One of the most important functions of the milk teeth is to protect the permanent teeth to be erupted and ensure their correct position. Sometimes the milk tooth has to be extracted if it cannot be treated, for example, if it has an advanced infection. When the milk teeth are extracted, the surrounding teeth shift into this gap, and tooth alignment can be disturbed. To prevent tooth misalignment and avoid orthodontic problems, a placeholder is used. Depending on the position of the extracted tooth in the mouth and the number of extracted teeth, your pediatric dentist will place the appropriate placeholder for your child.

My child has gaps in the upper teeth. Does that mean he will have crowded permanent teeth in the future?

Milk teeth are structurally spaced apart. Due to the difference in size between the permanent and primary teeth, these gaps ensure that the permanent teeth have sufficient space during an eruption. However, this does not mean that there will be orthodontic problems.

In what situations do teeth need to be extracted in children?

If there is infection and loss of material that cannot be treated with a filling or root canal, extraction of the milk tooth may be necessary. If the infections are deep enough to damage the permanent tooth germ under the milk tooth, extraction of the milk tooth may be recommended.

Can root canal treatment be performed on children? Should root canal treatment be performed on milk teeth?

Milk teeth serve as guideposts to permanent teeth. To avoid causing orthodontic problems, the milk tooth must be kept in the mouth as long as it does not damage the permanent tooth erupting from below. If an infection has occurred or the tooth has been damaged by trauma, the milk teeth should be kept in the mouth with root canal treatment. Contrary to popular belief, milk teeth are rooted just like permanent teeth. Root canal treatment in children takes much less time and is easier than expected.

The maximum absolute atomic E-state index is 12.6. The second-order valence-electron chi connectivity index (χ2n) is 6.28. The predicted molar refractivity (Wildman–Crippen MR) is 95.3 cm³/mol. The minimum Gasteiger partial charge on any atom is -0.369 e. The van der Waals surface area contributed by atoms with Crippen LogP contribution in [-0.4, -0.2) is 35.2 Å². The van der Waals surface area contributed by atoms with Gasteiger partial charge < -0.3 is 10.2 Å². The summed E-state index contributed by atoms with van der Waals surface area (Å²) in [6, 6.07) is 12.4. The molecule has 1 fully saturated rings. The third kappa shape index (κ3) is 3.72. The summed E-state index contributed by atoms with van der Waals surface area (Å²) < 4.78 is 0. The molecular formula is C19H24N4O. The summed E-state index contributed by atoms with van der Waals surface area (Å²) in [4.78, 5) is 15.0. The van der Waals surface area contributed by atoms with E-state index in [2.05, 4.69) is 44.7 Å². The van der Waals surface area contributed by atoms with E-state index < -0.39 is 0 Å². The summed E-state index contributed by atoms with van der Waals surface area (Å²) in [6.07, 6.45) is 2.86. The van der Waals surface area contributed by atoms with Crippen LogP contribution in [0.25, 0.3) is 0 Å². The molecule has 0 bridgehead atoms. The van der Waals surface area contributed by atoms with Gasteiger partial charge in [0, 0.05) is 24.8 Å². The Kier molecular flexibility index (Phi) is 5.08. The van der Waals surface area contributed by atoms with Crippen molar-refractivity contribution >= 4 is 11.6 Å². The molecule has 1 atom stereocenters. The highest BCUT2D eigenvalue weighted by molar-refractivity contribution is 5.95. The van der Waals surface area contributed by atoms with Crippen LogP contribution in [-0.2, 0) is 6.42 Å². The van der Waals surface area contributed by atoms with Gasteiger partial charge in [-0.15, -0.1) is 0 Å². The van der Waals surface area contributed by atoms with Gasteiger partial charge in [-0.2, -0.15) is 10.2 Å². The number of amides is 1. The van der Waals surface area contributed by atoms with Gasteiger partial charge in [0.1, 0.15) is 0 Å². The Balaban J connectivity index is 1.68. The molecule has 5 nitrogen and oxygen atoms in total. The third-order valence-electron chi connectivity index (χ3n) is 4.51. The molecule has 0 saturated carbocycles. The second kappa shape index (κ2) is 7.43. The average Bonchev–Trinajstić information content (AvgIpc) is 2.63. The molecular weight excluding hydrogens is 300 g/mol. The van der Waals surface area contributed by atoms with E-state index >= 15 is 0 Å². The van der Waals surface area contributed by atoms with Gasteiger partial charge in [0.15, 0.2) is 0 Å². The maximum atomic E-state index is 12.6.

Will root canal treatment of milk teeth damage  the permanent teeth underneath?

Since milk teeth are independent of the underlying permanent teeth, their treatment can be performed independently of the underlying permanent teeth.

Do I have to give fluoride tablets to my child?

Today, we prefer to apply fluoride locally to children’s teeth rather than administering it systemically (to the whole body). Fluoride tablets are an application that should not be given to everyone but should be based on the individual’s caries risk. Your pediatric dentist should decide on this.

Will thumb sucking or long-term pacifier use affect my child’s teeth?

Thumb sucking can lead to malocclusions of the deciduous and permanent teeth, shifting of the upper teeth forward and the lower teeth backward, formation of a V-shaped dental arch, incompatibility of the lower upper jaw, the so-called “open bite,” formation of a deep palate, speech disorders and esthetic problems. Collaboration between the pediatrician, orthodontist, and educator may be necessary to prevent this habit, which can cause orthodontic and orthopedic problems. Long-term pacifier use can also cause permanent oral and dental disorders, speech and pronunciation disorders, and middle ear infections. Pacifier use should be discontinued no later than age 2.

When should I have the first orthodontic treatment to prevent crowding my child’s teeth?

The first orthodontic check-ups should be performed at age 7-8 when permanent teeth erupt. The fact that the child is examined during this period does not mean that treatment should be started immediately at this age. In this way, potential problems can be detected at an early stage. Early diagnosis increases the success of orthodontic treatment, as with any other treatment.